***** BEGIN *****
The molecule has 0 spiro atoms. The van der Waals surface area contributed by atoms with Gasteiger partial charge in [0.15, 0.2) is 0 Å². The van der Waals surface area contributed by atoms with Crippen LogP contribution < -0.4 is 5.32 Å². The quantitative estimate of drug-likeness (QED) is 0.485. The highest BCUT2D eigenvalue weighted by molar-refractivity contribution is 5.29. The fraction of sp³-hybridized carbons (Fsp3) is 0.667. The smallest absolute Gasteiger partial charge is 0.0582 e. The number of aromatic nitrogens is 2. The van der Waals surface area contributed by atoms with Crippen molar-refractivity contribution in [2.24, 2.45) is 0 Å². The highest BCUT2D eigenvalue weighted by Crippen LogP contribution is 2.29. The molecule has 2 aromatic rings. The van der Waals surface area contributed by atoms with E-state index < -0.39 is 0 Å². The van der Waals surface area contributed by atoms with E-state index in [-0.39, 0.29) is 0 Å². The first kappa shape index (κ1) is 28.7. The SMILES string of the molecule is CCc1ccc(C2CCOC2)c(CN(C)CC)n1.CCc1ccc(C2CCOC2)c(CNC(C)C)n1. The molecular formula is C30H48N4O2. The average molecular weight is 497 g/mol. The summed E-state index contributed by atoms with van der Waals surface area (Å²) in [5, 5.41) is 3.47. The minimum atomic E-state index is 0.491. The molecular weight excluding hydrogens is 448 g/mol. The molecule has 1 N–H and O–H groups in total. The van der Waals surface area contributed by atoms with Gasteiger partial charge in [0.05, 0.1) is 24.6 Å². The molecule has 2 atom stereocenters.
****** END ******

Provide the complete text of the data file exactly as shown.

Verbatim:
The molecule has 0 spiro atoms. The van der Waals surface area contributed by atoms with Gasteiger partial charge in [0.15, 0.2) is 0 Å². The van der Waals surface area contributed by atoms with Crippen LogP contribution < -0.4 is 5.32 Å². The quantitative estimate of drug-likeness (QED) is 0.485. The highest BCUT2D eigenvalue weighted by molar-refractivity contribution is 5.29. The fraction of sp³-hybridized carbons (Fsp3) is 0.667. The smallest absolute Gasteiger partial charge is 0.0582 e. The number of aromatic nitrogens is 2. The van der Waals surface area contributed by atoms with Crippen molar-refractivity contribution in [2.24, 2.45) is 0 Å². The highest BCUT2D eigenvalue weighted by Crippen LogP contribution is 2.29. The molecule has 2 aromatic rings. The van der Waals surface area contributed by atoms with E-state index < -0.39 is 0 Å². The van der Waals surface area contributed by atoms with E-state index in [-0.39, 0.29) is 0 Å². The first kappa shape index (κ1) is 28.7. The SMILES string of the molecule is CCc1ccc(C2CCOC2)c(CN(C)CC)n1.CCc1ccc(C2CCOC2)c(CNC(C)C)n1. The molecular formula is C30H48N4O2. The average molecular weight is 497 g/mol. The summed E-state index contributed by atoms with van der Waals surface area (Å²) in [5, 5.41) is 3.47. The minimum atomic E-state index is 0.491. The molecular weight excluding hydrogens is 448 g/mol. The molecule has 1 N–H and O–H groups in total. The van der Waals surface area contributed by atoms with Gasteiger partial charge in [0.05, 0.1) is 24.6 Å². The molecule has 2 atom stereocenters.